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Natural Computing

, Volume 15, Issue 3, pp 465–476 | Cite as

Interactive computations: toward risk management in interactive intelligent systems

  • Andrzej Skowron
  • Andrzej Jankowski
Open Access
Article

Abstract

Understanding the nature of interactions is regarded as one of the biggest challenges in projects related to complex adaptive systems. We discuss foundations for interactive computations in interactive intelligent systems (IIS), developed in the Wistech program and used for modeling complex systems. We emphasize the key role of risk management in problem solving by IIS. The considerations are based on experience gained in real-life projects concerning, e.g., medical diagnosis and therapy support, control of an unmanned helicopter, fraud detection algorithmic trading or fire commander decision support.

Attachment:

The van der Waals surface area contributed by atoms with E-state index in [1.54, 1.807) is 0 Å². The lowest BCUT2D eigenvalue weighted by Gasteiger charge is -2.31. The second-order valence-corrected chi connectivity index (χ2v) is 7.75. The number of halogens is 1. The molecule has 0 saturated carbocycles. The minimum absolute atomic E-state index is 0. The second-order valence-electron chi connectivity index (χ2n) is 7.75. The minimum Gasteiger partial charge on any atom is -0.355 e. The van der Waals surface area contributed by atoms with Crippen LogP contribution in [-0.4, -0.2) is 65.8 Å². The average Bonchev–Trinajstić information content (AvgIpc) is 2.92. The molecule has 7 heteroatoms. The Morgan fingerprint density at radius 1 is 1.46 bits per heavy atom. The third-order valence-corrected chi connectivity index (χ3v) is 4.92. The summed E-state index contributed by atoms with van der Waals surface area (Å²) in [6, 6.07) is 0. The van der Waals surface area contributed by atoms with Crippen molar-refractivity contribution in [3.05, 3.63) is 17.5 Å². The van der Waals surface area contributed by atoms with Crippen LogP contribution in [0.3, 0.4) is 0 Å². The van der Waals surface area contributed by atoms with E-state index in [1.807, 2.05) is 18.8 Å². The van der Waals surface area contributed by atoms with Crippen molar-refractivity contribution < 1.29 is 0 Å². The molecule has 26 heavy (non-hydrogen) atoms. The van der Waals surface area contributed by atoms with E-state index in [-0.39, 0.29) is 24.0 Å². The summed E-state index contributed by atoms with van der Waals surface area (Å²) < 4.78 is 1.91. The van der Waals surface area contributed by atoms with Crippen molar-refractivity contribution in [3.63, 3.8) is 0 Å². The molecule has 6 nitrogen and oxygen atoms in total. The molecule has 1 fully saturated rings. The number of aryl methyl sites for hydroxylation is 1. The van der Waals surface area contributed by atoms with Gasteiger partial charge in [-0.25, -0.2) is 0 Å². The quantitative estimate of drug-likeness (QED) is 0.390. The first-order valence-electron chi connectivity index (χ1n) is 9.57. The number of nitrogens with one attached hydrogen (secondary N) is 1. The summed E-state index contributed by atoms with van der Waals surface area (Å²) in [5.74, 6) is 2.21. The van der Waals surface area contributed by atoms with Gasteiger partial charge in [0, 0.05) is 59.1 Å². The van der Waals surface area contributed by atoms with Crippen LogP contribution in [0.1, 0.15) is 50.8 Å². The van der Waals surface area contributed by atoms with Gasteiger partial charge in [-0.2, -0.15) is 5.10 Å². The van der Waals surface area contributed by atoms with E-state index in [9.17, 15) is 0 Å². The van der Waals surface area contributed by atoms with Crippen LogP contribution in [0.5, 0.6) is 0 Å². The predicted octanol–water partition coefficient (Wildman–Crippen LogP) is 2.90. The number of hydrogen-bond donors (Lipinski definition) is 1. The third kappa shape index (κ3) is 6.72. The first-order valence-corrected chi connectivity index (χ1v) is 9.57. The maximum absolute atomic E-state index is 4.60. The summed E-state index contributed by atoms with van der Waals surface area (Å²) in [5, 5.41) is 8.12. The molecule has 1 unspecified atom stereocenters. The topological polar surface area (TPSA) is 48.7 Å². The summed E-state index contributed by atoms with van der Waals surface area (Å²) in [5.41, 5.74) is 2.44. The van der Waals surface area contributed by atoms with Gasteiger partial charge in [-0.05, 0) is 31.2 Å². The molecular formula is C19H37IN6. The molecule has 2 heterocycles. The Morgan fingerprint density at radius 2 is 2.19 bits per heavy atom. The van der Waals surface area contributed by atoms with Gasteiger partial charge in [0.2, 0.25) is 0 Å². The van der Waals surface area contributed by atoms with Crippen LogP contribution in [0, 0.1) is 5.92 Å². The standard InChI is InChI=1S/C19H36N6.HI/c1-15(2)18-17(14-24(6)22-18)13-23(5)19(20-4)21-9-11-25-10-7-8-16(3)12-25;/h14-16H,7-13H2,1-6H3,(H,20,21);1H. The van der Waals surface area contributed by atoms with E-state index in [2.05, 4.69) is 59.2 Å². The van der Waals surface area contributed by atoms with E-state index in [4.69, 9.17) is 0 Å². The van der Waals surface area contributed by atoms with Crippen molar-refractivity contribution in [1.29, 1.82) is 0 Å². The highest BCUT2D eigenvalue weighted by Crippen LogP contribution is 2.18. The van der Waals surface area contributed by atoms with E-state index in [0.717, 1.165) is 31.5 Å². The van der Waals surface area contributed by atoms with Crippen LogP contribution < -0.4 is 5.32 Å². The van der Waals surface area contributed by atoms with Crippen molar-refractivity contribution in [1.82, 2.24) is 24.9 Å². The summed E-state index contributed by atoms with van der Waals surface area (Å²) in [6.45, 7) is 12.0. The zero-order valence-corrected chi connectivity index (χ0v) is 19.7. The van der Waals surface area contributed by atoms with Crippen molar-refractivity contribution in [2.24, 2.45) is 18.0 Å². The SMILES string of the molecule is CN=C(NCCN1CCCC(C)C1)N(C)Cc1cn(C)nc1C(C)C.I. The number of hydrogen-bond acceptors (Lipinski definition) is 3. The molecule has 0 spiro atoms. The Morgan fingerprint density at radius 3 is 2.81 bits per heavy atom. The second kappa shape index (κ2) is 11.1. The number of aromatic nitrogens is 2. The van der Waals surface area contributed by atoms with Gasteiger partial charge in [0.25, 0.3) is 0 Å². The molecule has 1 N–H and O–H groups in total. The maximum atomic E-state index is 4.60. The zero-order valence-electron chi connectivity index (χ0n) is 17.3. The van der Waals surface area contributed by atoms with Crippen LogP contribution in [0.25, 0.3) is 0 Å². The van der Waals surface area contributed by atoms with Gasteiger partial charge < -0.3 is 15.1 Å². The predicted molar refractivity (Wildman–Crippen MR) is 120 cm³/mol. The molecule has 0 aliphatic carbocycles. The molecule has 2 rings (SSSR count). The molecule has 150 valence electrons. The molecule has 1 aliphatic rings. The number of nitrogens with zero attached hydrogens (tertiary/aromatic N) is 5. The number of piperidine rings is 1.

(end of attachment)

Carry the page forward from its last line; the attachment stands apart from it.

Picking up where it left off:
Keywords

Rough sets Granular computing Interactive computations Interactive intelligent systems Risk management Wisdom Technology 

Mathematics Subject Classification

68T05 68T27 68T37 

1 Introduction

Information granules (infogranules, for short) are widely discussed in the literature (see, e.g., Pedrycz et al. 2008). In particular, let us mention here the rough granular computing approach based on the rough set approach and its combination with other approaches to soft computing. However, the issues related to interactions of infogranules with the physical world and to perception of interactions in the physical world represented by infogranules are not well elaborated yet. On the other hand the understanding of interactions is the critical issue of complex systems (Goldin et al. 2006) in which computations are progressing by interactions among information granules and physical objects.

We extend the existing approach to granular computing by introducing complex granules (c-granules, for short) (Jankowski 2015) making it possible to model interactive computations performed by agents in interactive intelligent systems (IIS) used for modeling of complex systems.